I miss yesterday. But not the way you’re probably thinking. This isn’t the ramblings of someone living in the “glory days”. There is little glory to re-live in my younger life. I didn’t play sports, sing, act, etc. I wasn’t popular or in the “in” crowd. In fact, kind of, quite the opposite.
As I sit here typing on my BlackBerry Z10 I’m thinking about the simpler life of yesterday.
I miss sleeping bags and pallets filled with cousins or friends laid out across the empty spaces on the floor.
I miss neighborly activities. Homemade mac and cheese ( and NO not the kind of homemade that comes from a box, but the real deal, made with REAL cheddar cheese and elbow macaroni) when 3″ of snow closed down the schools in the Southeast.
I miss volleyball and croquet with the neighbors. And kickball, and clip on skates that had a key. (these are very similar, but had metal wheels, so I could skate outside). And tree houses. And blackberry bushes. And banana seat bikes.
You see I went “home” the other day. I drove through the old neighborhood.
The trees that are left are taller and the homes are a bit run down, but my memories still linger. As I drove up the road, I reminisced. Charlie lived in the ranch, he gave me Fluffy (a rabbit) when he got tired of him. Jerry in that one. Bryan and Randy in the split foyer. Marchelle next door to them. The Allen’s across the street (there were six kids in their family). Robin and Anita in the circle. No on called them cul-de-sac’s back then; see, simpler times. And most of those homes I had been in at one time or another. I knew which room belonged to which kid. I knew that the Allen’s had a rainbow painted on the wall in the 2nd bedroom. I probably even knew where each family kept their glasses, because I had probably helped myself to drinks in their kitchen more than once. Even looking at this picture brings back memories. We had a deacon’s bench on the porch and many children gathered along the walkway on weekday mornings, or on the porch while we waited for the yellow school bus to come up the hill.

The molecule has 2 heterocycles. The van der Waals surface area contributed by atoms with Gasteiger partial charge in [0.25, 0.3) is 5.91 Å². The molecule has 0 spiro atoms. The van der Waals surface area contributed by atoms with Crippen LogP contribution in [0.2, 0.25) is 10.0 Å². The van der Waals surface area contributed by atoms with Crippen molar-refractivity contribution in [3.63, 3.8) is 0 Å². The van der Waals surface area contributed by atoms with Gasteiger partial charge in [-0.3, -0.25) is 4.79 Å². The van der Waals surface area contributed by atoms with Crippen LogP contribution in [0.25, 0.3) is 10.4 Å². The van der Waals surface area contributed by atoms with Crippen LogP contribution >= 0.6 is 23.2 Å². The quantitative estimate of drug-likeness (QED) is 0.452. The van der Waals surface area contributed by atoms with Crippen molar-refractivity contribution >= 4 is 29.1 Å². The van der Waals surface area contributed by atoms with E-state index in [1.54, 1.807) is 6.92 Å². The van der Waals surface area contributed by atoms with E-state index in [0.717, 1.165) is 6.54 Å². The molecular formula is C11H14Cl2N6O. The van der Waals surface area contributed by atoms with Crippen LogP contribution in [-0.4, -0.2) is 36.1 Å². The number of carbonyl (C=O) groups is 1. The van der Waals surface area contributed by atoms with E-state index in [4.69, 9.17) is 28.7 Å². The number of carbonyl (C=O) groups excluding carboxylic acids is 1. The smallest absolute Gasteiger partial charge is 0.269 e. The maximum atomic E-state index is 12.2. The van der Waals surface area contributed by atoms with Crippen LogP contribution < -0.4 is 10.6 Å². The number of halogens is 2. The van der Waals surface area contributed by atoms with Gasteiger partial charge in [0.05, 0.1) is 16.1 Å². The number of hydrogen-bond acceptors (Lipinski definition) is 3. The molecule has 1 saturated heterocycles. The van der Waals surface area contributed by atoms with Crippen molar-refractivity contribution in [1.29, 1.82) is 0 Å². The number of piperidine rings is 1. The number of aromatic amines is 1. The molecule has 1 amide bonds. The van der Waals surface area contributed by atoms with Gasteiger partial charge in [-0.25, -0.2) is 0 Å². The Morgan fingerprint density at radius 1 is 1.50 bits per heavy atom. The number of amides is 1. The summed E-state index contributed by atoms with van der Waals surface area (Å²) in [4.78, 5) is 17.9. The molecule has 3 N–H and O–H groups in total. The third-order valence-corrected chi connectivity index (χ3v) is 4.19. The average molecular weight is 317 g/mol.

It was the circle, simply “the circle” where many games of kick ball were played. Where hopscotch games were made with the same rocks we used to mark our place. Not the fancy colored chalk you can buy today. Where we played until the street lights came on and we all rushed home, or not.
You see back then real life relationships were more important than most everything else. No video games to distract us, no cell phones to interrupt. Just pure unadulterated fun with friends. Everyone in the neighborhood has long moved away. Except maybe the Allens. I stopped by about 15 years ago and Mrs. still lived there. I couldn’t bear the thought of her maybe being gone, so I didn’t stop last week.
So, the houses might be a bit ragged.
Buzzy’s tree house is long gone.
I doubt there are enough kids in the neighborhood to play a rousing game of kick ball anymore.
The lime green bike with the banana seat and the metal clip on skates are long gone.
But the memories of simpler times remain.
And they are good.